Ontario’s top public health official says that there will be different rules for students and staff who have been fully vaccinated once schools reopen in the fall.

The Ford government is still preparing its back-to-school plan with the intention of releasing it to the public within the next “few weeks.”

While officials have so far insisted that there are no plans to make vaccines mandatory for students and education workers, Chief Medical Officer of Health Dr. Kieran Moore told reporters on Tuesday that there will be a “different approach” taken for vaccinated and unvaccinated students and staff when it comes to outbreak management.

Moore said that unlike last year when entire classes were required to isolate at home due to positive cases in the school environment, students and staff can look forward to a new model in the fall which will in effect accelerate the return to classes for those who have been fully vaccinated.

“If you are two-dose vaccinated plus 14 days we will offer you a test if you've been a contact of a high-risk person. So someone that's had ongoing fever and cough or increasing shortness of breath and if you test negative you can go right back to school, you can go right back to work, so there is a terrific advantage of being two-dose immunized by being able to stay in school and attend sports and participate fully in all the social activities of the school setting,” he said. “If you are not immunized and you've been in contact with the high risk contact, you'll be off for a minimum of 10 days and you will have to get two tests, one initially and then another around day seven. If that test day seven is positive, you're off for another 10 days so you can see that there's a potential for up to 20 days off from school because you weren't immunized.”

Moore’s comments regarding different rules for vaccinated and unvaccinated students and staff come as the window to get both doses of the vaccine prior to the resumption of classes in September starts to close.

Today in fact is the last day that someone could get their first dose of COVID-19 vaccine and still receive their second dose 14 days prior to the first day of classes on Sept. 9.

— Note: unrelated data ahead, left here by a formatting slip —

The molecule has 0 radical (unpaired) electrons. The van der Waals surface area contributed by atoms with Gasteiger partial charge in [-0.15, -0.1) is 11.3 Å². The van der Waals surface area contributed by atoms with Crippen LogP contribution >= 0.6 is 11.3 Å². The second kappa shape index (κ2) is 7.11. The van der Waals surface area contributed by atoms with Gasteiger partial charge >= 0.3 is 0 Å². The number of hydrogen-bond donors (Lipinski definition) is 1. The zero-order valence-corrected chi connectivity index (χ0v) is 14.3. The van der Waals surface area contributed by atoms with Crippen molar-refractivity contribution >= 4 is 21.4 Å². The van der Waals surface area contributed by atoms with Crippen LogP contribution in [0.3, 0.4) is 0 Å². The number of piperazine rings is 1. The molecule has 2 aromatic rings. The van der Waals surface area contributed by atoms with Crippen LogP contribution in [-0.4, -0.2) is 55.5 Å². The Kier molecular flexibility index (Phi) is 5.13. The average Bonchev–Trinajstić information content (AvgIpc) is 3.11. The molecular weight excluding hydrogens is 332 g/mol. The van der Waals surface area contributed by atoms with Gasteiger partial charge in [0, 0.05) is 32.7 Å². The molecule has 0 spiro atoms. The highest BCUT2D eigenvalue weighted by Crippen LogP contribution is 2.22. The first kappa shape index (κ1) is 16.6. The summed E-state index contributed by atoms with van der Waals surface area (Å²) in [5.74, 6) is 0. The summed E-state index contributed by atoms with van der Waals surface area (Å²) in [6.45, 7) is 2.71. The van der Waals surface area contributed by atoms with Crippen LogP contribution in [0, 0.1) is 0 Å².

Speaking with reporters, Moore said that Ontario is continuing to make “good headway” among youth ages 12 to 17 when it comes to vaccination but he said that about 35 per cent of that group, adding up to roughly 300,000 students, still haven’t received their first dose.

Provincial data also indicates that demand for first doses is slowing among Ontario youth. In July there was a 500 per cent increase in second doses administered to the 12 to 17 demographic but first doses only rose by 13 per cent, despite a significant increase in supply that made vaccines widely available.

“While the last thing that students want to think about on a summer vacation, it is in fact back to school time today. So this is a call to arms for all those students who haven't yet received their first doses to start thinking about it this week, today,” Moore said. “School starts 42 days from now. It is time to act so Ontario’s youth can begin the school year as safely and normally as possible.”

Last week a SickKids-led group of experts released their recommendations for the return to classes in the fall.

Their paper argued that schools in communities with a low number of COVID-19 hospitalizations should be able to forgo physical distancing and cohorting while adopting a more relaxed approach when it comes to masking and screening students for symptoms.

With files from CTV News Toronto's Colin D'Mello.